December 29, 1942
FBI Director J. Edgar Hoover personally led FBI Agents in the Chicago apprehension of Basil "The Owl" Banghart, Roger "The Terrible" Touhy, and Edward Darlak.  They and five members of their gang had escaped from the Stateville Penitentiary in Joliet, Illinois, on October 9, 1942.  Two of the escapees, James O'Connor and St. Clair McInerney, were killed while resisting arrest.

November 27, 1934
Lester E. Gillis, also known as "Baby Face" Nelson, died in a gun battle with FBI Chicago Agents Herman F. Hollis and Samuel Cowley on a highway near Barrington, Illinois.  Both Agents were mortally wounded.

July 22, 1934
Special Agent W. Carter Baum was killed during a gun battle with members of the John Dillinger Gang near Rhinelander, Wisconsin.  Baum was part of a team of FBI Chicago Agents sent to northern Wisconsin after Dillinger and his associates were spotted in a local cabin.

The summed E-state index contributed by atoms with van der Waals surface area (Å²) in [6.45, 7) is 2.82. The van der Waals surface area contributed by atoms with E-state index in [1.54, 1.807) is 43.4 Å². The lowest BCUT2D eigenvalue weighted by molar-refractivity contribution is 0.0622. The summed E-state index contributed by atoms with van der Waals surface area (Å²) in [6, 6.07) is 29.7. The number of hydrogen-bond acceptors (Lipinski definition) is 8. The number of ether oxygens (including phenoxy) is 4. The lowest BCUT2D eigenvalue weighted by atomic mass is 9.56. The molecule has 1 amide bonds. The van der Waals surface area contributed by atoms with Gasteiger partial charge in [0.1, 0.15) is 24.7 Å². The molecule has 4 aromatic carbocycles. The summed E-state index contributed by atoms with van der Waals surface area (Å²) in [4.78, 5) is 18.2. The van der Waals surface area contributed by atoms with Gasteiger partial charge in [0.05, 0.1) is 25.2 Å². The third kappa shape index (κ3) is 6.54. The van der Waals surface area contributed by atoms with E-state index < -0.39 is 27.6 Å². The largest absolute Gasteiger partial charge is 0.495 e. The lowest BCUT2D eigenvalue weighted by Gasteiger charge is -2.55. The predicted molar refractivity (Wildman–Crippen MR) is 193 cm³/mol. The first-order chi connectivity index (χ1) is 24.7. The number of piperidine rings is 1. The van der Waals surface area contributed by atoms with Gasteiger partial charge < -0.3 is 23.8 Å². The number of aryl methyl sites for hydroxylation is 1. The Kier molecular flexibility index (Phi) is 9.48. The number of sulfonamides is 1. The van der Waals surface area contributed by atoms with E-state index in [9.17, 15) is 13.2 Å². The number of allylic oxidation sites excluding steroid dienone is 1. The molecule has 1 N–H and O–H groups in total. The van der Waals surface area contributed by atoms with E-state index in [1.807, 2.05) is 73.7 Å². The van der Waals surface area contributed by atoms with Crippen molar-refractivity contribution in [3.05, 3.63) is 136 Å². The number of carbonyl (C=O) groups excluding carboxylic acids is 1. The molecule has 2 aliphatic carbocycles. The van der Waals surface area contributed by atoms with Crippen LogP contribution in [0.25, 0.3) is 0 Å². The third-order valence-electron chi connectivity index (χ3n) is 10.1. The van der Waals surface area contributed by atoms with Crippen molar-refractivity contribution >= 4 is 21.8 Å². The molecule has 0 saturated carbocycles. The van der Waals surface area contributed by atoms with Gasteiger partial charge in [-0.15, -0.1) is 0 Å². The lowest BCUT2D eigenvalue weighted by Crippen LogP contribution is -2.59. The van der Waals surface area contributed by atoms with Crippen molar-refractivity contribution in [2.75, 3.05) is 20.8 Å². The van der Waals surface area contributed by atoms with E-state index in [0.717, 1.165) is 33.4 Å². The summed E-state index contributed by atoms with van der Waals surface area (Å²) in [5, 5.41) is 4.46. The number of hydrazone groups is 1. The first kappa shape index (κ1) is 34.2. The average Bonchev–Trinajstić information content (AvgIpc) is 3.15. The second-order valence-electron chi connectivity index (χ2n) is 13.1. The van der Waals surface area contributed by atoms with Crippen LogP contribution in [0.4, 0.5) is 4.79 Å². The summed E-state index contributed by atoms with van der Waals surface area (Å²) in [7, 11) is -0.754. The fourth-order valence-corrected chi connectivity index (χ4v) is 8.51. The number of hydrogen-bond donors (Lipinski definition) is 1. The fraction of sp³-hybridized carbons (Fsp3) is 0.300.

July 22, 1934
FBI Chicago Agents led by SAC Melvin H. Purvis tracked John Herbert Dillinger, public enemy #1, to the Biograph Theater on Chicago's near-west side.  Dillinger was shot and killed by Agents Herman F. Hollis and Samuel Cowley when he attempted to draw a gun, thus ending a thirteen-month crime spree which resulted in ten people dead, seven people wounded, and eleven banks robbed of more than $100,000.

March 27, 1929
Alphonse "Scarface" Capone was arrested by FBI Special Agents in Florida after he failed to appear as a witness in a federal prohibition case in Chicago.

February 14, 1929
The St. Valentine's Day Massacre occurred in Chicago between rival bootlegging gangs.  FBI Chicago conducted ballistics tests in the case, leading to the eventual creation of the FBI Laboratory.

October 11, 1925
Special Agent Edwin J. Shanahan of FBI Chicago became the first FBI Agent to be killed in the line of duty.  Shanahan was shot while attempting to arrest Martin James Durkin, a professional auto thief.  On January 20, 1926, Agents captured Durkin in a railroad car near St. Louis, Missouri, and arrested him for Shanahan's murder.

August 21, 1920
FBI Chicago was created.  At that time, the FBI was known as the Bureau of Investigation.  The first Special Agent in Charge (SAC) of FBI Chicago was James P. Rooney.

FBI Chicago
219 S. Dearborn, Suite 905, Chicago, IL 60604
(312) 431-1333